Drive-through


Drive-through
Maid-Rite in Springfield, Illinois, is one claimant of the first drive-thru window.
Some fast food chains, such as this Rally's located near New Orleans, LA, have two drive-throughs.
Drive-through mailboxes in USA.

A drive-through, or drive-thru, is a type of service provided by a business that allows customers to purchase products without leaving their cars. The format was first pioneered in the United States in the 1930s[1] but has since spread to other countries. The first recorded use of a bank using a drive up window teller was the Grand National Bank of St. Louis, Missouri in 1930. The drive up teller only allowed deposits at that time period. [2]

Orders are generally placed using a microphone and picked up in person at the window. A drive-through is different from a drive-in in several ways— The cars create a line and move in one direction in drive-throughs, and do not park, whereas drive-ins allow cars to park next to each other, the food is generally brought to the window by a server, called a carhop, and the customer can remain in the parked car to eat.

Drive-throughs have generally replaced drive-ins in popular culture, and are now found in the vast majority of modern American fast-food chains. Sometimes, a store with a drive-through is referred to as a "drive-through," or the term is attached to the service, such as, "drive-through restaurant," or "drive-through bank."

Drive-thrus typically have signs over the drive-thru lanes to show customers which lanes are open for business. The types of signage used is usually illuminated so the "open-type" message can be changed to a closed-type message when the lane is not available.

Contents

Examples

McDonald's first two-lane drive-through was at the Rock N Roll McDonald's in Chicago.
  • Alcohol at a drive-through liquor store
  • Banking services at a drive-through bank
  • Postal services at a drive-through mailbox
  • Coffee at a drive-through coffee shop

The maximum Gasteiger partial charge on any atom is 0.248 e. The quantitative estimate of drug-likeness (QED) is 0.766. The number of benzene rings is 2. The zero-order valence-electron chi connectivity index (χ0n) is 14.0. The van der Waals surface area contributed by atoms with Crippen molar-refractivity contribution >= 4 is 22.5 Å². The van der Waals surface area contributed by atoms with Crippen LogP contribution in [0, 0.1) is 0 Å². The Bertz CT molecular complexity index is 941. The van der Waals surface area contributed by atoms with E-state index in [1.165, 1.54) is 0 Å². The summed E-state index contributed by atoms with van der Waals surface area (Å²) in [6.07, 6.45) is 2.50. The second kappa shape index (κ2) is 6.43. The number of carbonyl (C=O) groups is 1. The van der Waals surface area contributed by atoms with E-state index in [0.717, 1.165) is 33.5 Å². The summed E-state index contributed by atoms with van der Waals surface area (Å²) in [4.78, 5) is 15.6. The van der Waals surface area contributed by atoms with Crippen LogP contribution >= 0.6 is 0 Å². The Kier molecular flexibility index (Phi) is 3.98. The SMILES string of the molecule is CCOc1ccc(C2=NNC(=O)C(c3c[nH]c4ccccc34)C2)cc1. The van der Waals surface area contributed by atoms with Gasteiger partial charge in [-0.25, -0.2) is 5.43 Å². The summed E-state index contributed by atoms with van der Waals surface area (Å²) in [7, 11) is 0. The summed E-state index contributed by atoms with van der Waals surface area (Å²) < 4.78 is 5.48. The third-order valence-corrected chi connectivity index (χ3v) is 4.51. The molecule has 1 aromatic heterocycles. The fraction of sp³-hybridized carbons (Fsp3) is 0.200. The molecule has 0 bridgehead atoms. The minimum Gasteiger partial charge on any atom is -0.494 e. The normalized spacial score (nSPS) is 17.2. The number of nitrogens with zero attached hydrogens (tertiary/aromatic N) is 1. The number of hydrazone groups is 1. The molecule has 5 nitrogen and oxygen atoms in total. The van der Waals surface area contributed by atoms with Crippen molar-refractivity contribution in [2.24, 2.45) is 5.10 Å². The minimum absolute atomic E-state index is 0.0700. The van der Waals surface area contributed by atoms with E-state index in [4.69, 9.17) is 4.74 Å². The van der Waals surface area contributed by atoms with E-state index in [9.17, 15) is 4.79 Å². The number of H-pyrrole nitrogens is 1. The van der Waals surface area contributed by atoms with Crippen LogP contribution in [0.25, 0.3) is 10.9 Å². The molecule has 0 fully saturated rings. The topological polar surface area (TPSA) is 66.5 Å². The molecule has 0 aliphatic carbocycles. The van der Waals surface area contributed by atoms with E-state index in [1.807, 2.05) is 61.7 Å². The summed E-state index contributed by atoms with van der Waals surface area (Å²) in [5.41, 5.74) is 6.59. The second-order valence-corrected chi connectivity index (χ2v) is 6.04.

• Dairy products at a drive-through dairy store (notably the Skinner Dairy shops of North-East Florida or Dairy Barn in Long Island)
  • Prescriptions at a drive-through pharmacy
  • Food or drink at a drive-through restaurant (typically fast food)
  • Marriage (primarily at special drive-through marriage chapels in Las Vegas in the United States)
  • Funeral home where mourners can drive by and view the remains of their loved ones through windows.[3]
  • Pennsylvania State Representative Kevin P. Murphy installed a drive-through window designed to speed constituent service.[4]

Restaurants

A typical Australian McDonald's drive through with speaker.

A drive-through restaurant generally consists of:

  • A speaker and microphone, or a window, for customers to order from
  • A speaker and microphone or wireless headset system for employees to hear the customer's order (when a speaker is used)
  • A trigger pad beneath the concrete to activate the microphone and headset, possibly augmented with a CCTV camera
  • One or more free-standing signs listing the menu items, called a menu board
  • Newer drive-throughs feature a LCD or LED display within the speaker system in order to show the full order and total cost to avert order errors through miscommunication. At many Yum! Brands restaurants a secondary display featuring the total is placed directly next to the order window.
  • One or more windows where employees interact with customers by taking the order and money and/or giving the customer the order

Drive-through designs are different from restaurant to restaurant; however, most drive-throughs can accommodate four to six passenger cars or trucks at once (called the queue).[citation needed]

In-n-Out Burger claims to have built the first drive-through restaurant in 1948. Harry and Esther Snyder, the chain's founders, built their first restaurant in Baldwin Park, California, with a two-way speaker to enable patrons to order directly from their cars without the intermediation of a carhop.[5] Maid-Rite also claims to have had the first drive through window. Other sources cite Jack in the Box as the first major restaurant specifically designed as a drive-through and featuring a two-way intercom.[6] The first Jack in the Box opened in 1951 in San Diego. The drive-through concept was so unfamiliar to people at the time that the Jack in the Box "clown," where the speaker was housed, held a sign saying, "Pull forward, Jack will speak to you."